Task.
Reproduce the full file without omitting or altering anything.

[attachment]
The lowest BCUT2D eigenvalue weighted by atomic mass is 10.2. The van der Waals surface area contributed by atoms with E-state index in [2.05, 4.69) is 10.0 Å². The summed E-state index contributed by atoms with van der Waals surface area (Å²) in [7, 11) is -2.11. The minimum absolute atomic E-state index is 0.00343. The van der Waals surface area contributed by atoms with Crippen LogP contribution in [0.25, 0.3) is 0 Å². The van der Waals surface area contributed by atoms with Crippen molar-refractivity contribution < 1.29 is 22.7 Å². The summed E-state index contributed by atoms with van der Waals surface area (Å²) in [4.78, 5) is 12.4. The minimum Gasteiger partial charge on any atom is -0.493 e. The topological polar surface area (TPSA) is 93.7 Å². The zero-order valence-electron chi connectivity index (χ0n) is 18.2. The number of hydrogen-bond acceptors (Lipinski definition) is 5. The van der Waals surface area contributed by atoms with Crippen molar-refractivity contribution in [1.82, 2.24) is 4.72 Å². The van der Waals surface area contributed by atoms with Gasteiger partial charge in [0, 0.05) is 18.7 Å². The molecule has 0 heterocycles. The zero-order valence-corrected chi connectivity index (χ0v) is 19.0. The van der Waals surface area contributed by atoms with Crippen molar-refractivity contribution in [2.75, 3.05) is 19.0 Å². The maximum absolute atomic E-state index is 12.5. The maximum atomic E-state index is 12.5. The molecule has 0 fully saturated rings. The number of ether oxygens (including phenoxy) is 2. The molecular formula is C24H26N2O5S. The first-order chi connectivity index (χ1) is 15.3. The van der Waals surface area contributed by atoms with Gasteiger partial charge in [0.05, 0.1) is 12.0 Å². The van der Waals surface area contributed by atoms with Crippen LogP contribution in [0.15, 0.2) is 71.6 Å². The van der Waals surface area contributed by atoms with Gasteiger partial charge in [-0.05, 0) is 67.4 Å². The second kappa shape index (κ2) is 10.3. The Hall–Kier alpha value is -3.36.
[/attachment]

The lowest BCUT2D eigenvalue weighted by atomic mass is 10.2. The van der Waals surface area contributed by atoms with E-state index in [2.05, 4.69) is 10.0 Å². The summed E-state index contributed by atoms with van der Waals surface area (Å²) in [7, 11) is -2.11. The minimum absolute atomic E-state index is 0.00343. The van der Waals surface area contributed by atoms with Crippen LogP contribution in [0.25, 0.3) is 0 Å². The van der Waals surface area contributed by atoms with Crippen molar-refractivity contribution < 1.29 is 22.7 Å². The summed E-state index contributed by atoms with van der Waals surface area (Å²) in [4.78, 5) is 12.4. The minimum Gasteiger partial charge on any atom is -0.493 e. The topological polar surface area (TPSA) is 93.7 Å². The zero-order valence-electron chi connectivity index (χ0n) is 18.2. The number of hydrogen-bond acceptors (Lipinski definition) is 5. The van der Waals surface area contributed by atoms with Crippen molar-refractivity contribution in [1.82, 2.24) is 4.72 Å². The van der Waals surface area contributed by atoms with Gasteiger partial charge in [0, 0.05) is 18.7 Å². The molecule has 0 heterocycles. The zero-order valence-corrected chi connectivity index (χ0v) is 19.0. The van der Waals surface area contributed by atoms with Crippen molar-refractivity contribution in [2.75, 3.05) is 19.0 Å². The maximum absolute atomic E-state index is 12.5. The maximum atomic E-state index is 12.5. The molecule has 0 fully saturated rings. The number of ether oxygens (including phenoxy) is 2. The molecular formula is C24H26N2O5S. The first-order chi connectivity index (χ1) is 15.3. The van der Waals surface area contributed by atoms with Gasteiger partial charge in [0.05, 0.1) is 12.0 Å². The van der Waals surface area contributed by atoms with Crippen LogP contribution in [0.15, 0.2) is 71.6 Å². The van der Waals surface area contributed by atoms with Gasteiger partial charge in [-0.05, 0) is 67.4 Å². The second kappa shape index (κ2) is 10.3. The Hall–Kier alpha value is -3.36.